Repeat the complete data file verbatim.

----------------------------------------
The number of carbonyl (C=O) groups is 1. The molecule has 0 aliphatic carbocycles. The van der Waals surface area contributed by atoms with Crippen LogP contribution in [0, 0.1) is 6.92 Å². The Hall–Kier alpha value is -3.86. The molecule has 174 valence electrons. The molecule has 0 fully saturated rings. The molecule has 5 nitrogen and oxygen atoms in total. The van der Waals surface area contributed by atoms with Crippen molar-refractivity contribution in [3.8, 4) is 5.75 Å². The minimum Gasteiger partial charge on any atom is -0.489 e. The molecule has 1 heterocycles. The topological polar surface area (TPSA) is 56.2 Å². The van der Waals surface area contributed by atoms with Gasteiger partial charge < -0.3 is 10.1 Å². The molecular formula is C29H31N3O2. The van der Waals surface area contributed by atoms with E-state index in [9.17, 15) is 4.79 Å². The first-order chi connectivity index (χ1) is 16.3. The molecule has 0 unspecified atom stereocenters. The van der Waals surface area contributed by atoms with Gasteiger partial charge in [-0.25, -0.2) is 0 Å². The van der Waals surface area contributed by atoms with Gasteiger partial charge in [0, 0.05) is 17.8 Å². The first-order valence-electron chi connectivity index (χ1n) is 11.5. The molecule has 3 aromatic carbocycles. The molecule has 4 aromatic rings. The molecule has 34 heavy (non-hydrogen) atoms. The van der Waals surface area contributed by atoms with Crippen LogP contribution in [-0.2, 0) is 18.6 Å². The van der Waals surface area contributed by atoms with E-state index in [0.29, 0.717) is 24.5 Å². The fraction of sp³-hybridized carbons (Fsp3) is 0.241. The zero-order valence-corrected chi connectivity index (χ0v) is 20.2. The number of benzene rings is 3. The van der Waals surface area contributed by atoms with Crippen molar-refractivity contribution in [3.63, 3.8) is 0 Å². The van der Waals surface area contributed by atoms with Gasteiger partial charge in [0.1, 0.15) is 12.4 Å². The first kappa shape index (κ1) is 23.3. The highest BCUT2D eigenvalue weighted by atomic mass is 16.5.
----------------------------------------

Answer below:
The number of carbonyl (C=O) groups is 1. The molecule has 0 aliphatic carbocycles. The van der Waals surface area contributed by atoms with Crippen LogP contribution in [0, 0.1) is 6.92 Å². The Hall–Kier alpha value is -3.86. The molecule has 174 valence electrons. The molecule has 0 fully saturated rings. The molecule has 5 nitrogen and oxygen atoms in total. The van der Waals surface area contributed by atoms with Crippen molar-refractivity contribution in [3.8, 4) is 5.75 Å². The minimum Gasteiger partial charge on any atom is -0.489 e. The molecule has 1 heterocycles. The topological polar surface area (TPSA) is 56.2 Å². The van der Waals surface area contributed by atoms with Gasteiger partial charge < -0.3 is 10.1 Å². The molecular formula is C29H31N3O2. The van der Waals surface area contributed by atoms with E-state index in [9.17, 15) is 4.79 Å². The first-order chi connectivity index (χ1) is 16.3. The molecule has 0 unspecified atom stereocenters. The van der Waals surface area contributed by atoms with Gasteiger partial charge in [-0.25, -0.2) is 0 Å². The van der Waals surface area contributed by atoms with Gasteiger partial charge in [0, 0.05) is 17.8 Å². The first-order valence-electron chi connectivity index (χ1n) is 11.5. The molecule has 3 aromatic carbocycles. The molecule has 4 aromatic rings. The molecule has 34 heavy (non-hydrogen) atoms. The van der Waals surface area contributed by atoms with Crippen LogP contribution in [-0.2, 0) is 18.6 Å². The van der Waals surface area contributed by atoms with E-state index in [0.29, 0.717) is 24.5 Å². The fraction of sp³-hybridized carbons (Fsp3) is 0.241. The zero-order valence-corrected chi connectivity index (χ0v) is 20.2. The number of benzene rings is 3. The van der Waals surface area contributed by atoms with Crippen molar-refractivity contribution in [3.63, 3.8) is 0 Å². The van der Waals surface area contributed by atoms with Gasteiger partial charge in [0.1, 0.15) is 12.4 Å². The first kappa shape index (κ1) is 23.3. The highest BCUT2D eigenvalue weighted by atomic mass is 16.5.